The heavy hitter has hit geo-location. Once only lurking in the shadows, Facebook is now in competition with Foursquare and Gowalla with its recent introduction of “Places.” I’m an avid Foursquare user and supporter, so from a personal standpoint, I’ve been dreading this rollout. I don’t want to see the fun underdogs squashed by the big Social Network. From a marketer’s perspective, I would be stupid to say that I’m not interested to see how this will pan out. And you know why, because Facebook has practically a zillion users. Yes, a zillion.
So far I haven’t noticed much usage from my friends. There have been a few check-ins from the geeks on my list, but other than that, nada. And I can understand why – there’s no incentive to check-in other than to quickly state, or rub into our FacebookFaces, where you are. There are no deals, special discounts, brand integration, tips or competitive aspects. That’s where Foursquare shines. That’s why I check-in.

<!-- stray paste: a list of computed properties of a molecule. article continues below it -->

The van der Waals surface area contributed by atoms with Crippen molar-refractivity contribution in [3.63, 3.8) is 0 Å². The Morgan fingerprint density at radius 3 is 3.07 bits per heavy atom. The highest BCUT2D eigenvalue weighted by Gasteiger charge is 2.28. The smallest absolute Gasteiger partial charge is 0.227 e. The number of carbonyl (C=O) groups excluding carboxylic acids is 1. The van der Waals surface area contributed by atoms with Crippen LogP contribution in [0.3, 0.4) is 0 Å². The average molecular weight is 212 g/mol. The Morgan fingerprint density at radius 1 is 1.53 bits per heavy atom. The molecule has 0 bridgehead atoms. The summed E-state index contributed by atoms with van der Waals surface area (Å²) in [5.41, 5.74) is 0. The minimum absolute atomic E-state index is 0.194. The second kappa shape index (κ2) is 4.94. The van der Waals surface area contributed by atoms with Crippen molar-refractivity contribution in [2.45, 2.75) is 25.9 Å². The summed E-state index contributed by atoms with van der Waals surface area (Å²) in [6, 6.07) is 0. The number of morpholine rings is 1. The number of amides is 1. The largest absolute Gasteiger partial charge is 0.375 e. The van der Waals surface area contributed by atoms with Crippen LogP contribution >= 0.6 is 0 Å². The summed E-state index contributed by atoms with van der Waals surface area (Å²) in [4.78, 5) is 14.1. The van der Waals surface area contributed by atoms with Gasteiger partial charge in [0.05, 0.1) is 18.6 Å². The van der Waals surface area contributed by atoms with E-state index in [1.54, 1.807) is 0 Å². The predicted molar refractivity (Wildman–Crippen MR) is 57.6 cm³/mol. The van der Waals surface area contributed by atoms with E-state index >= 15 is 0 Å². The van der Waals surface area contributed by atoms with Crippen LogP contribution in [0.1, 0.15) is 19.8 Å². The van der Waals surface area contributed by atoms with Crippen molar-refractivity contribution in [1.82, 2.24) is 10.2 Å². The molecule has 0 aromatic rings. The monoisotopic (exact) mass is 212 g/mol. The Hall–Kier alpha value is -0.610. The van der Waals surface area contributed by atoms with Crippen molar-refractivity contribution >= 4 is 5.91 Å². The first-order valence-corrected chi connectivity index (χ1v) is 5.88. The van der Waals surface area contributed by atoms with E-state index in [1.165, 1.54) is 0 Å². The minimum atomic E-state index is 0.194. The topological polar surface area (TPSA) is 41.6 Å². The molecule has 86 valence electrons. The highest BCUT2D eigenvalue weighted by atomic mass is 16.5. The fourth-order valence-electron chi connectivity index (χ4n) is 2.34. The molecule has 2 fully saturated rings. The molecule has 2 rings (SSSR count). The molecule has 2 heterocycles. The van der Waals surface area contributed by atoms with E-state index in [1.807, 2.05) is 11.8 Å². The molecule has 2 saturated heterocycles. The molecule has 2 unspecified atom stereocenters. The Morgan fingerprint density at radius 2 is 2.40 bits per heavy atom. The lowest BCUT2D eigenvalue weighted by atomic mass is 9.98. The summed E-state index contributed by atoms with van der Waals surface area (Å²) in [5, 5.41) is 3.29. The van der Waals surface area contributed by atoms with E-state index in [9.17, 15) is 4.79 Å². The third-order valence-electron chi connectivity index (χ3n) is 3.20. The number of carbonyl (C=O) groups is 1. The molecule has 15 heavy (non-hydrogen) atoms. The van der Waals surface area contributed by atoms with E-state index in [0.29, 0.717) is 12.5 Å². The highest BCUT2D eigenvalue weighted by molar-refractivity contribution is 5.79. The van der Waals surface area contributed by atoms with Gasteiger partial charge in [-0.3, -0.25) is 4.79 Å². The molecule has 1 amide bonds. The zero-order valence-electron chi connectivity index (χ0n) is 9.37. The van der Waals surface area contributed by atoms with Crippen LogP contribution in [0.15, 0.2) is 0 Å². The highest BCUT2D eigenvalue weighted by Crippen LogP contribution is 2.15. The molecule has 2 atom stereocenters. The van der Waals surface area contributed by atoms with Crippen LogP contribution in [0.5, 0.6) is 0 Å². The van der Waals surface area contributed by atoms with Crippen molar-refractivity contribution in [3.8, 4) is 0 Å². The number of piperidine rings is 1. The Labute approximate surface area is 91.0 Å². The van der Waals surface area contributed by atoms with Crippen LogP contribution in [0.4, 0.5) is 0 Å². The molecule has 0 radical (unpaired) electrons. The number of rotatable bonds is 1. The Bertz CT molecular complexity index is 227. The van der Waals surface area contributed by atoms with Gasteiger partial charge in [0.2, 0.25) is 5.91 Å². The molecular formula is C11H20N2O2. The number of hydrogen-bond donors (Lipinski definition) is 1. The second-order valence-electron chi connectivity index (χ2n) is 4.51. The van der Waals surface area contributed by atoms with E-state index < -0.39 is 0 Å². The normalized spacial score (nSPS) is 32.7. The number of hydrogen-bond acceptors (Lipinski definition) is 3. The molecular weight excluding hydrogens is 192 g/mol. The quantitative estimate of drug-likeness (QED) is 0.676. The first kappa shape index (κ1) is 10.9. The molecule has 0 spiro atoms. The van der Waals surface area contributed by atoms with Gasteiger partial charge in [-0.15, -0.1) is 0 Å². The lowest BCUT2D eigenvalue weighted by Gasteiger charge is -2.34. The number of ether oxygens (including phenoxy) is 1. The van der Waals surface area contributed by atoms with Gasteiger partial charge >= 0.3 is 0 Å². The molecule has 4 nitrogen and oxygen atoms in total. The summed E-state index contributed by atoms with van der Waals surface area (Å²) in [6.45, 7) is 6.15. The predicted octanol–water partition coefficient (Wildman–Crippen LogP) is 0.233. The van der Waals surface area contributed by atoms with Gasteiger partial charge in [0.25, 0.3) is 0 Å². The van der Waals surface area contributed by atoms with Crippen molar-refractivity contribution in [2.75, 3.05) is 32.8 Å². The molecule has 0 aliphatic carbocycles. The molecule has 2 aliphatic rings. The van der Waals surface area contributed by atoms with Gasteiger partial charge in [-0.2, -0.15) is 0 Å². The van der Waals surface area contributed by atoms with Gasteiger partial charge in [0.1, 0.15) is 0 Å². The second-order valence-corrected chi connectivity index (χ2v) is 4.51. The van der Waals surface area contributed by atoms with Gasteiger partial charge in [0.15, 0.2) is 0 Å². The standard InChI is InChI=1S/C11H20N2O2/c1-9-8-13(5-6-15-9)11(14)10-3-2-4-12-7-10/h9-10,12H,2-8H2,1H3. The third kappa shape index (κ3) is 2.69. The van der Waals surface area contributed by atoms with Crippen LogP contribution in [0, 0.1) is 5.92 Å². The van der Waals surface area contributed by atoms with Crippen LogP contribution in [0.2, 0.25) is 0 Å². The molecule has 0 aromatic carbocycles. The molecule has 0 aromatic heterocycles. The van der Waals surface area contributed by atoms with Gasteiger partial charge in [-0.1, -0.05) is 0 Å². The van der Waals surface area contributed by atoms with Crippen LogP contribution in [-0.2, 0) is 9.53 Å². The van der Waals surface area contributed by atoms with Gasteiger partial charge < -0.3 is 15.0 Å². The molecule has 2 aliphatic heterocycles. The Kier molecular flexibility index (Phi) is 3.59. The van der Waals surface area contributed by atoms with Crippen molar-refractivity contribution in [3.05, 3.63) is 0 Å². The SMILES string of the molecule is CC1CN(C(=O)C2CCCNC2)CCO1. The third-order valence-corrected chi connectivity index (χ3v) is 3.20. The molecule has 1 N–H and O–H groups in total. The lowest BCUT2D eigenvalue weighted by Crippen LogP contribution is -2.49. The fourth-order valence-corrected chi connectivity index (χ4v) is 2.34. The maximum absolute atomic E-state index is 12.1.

And luckily for the underdog, Places has brought extra attention to Foursquare. Since Places launched, Fousquare has been posting some of its biggest numbers to date. But who knows how long that will last. Certainly Facebook will develop more tools for Places. Certainly big brands will come a knocking. And if great deals are made available to the masses via Facebook check-ins, then expect a Groupon-like craze. There’s also talk of Foursquare/Facebook API integration which would help both networks if, for example, Foursquare kept the competitive aspect and Facebook limited itself to mere social sharing. It simply depends on how Facebook positions itself in the geo-loco sphere.
*If you’re interested in hearing more about the current state of Foursquare, check out this AdAge Conversation with Dennis Crowley, Founder/CEO of Foursquare. In it, Dennis provides his thoughts on Places as well a few peeks into the future of the square. His opinion of FB vs 4sq social graphs is spot on too. Plus the video just shows how much cooler he is than the Zuck.
The grand spectacle of the sporting world — the Olympics — has, after a year of delay and confusing information, come and gone. But now